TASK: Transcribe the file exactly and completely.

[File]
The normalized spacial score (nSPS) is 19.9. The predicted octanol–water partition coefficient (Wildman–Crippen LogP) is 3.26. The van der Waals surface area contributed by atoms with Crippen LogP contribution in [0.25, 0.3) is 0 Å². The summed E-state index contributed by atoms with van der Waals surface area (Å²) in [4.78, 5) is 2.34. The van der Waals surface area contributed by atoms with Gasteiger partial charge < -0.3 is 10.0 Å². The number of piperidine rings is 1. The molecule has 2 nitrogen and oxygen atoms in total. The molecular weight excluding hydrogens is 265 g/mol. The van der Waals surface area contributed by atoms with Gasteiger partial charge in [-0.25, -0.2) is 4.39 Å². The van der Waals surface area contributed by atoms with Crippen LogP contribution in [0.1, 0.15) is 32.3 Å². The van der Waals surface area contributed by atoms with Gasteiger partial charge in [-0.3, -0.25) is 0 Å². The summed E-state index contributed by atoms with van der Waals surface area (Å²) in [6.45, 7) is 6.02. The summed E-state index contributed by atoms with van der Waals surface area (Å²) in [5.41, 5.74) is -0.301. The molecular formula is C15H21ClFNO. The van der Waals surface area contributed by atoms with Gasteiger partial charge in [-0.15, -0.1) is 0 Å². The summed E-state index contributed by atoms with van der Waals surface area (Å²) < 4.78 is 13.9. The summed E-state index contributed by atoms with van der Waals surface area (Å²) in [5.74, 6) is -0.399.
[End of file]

The normalized spacial score (nSPS) is 19.9. The predicted octanol–water partition coefficient (Wildman–Crippen LogP) is 3.26. The van der Waals surface area contributed by atoms with Crippen LogP contribution in [0.25, 0.3) is 0 Å². The summed E-state index contributed by atoms with van der Waals surface area (Å²) in [4.78, 5) is 2.34. The van der Waals surface area contributed by atoms with Gasteiger partial charge < -0.3 is 10.0 Å². The number of piperidine rings is 1. The molecule has 2 nitrogen and oxygen atoms in total. The molecular weight excluding hydrogens is 265 g/mol. The van der Waals surface area contributed by atoms with Gasteiger partial charge in [-0.25, -0.2) is 4.39 Å². The van der Waals surface area contributed by atoms with Crippen LogP contribution in [0.1, 0.15) is 32.3 Å². The van der Waals surface area contributed by atoms with Gasteiger partial charge in [-0.3, -0.25) is 0 Å². The summed E-state index contributed by atoms with van der Waals surface area (Å²) in [6.45, 7) is 6.02. The summed E-state index contributed by atoms with van der Waals surface area (Å²) in [5.41, 5.74) is -0.301. The molecular formula is C15H21ClFNO. The van der Waals surface area contributed by atoms with Gasteiger partial charge in [-0.15, -0.1) is 0 Å². The summed E-state index contributed by atoms with van der Waals surface area (Å²) < 4.78 is 13.9. The summed E-state index contributed by atoms with van der Waals surface area (Å²) in [5.74, 6) is -0.399.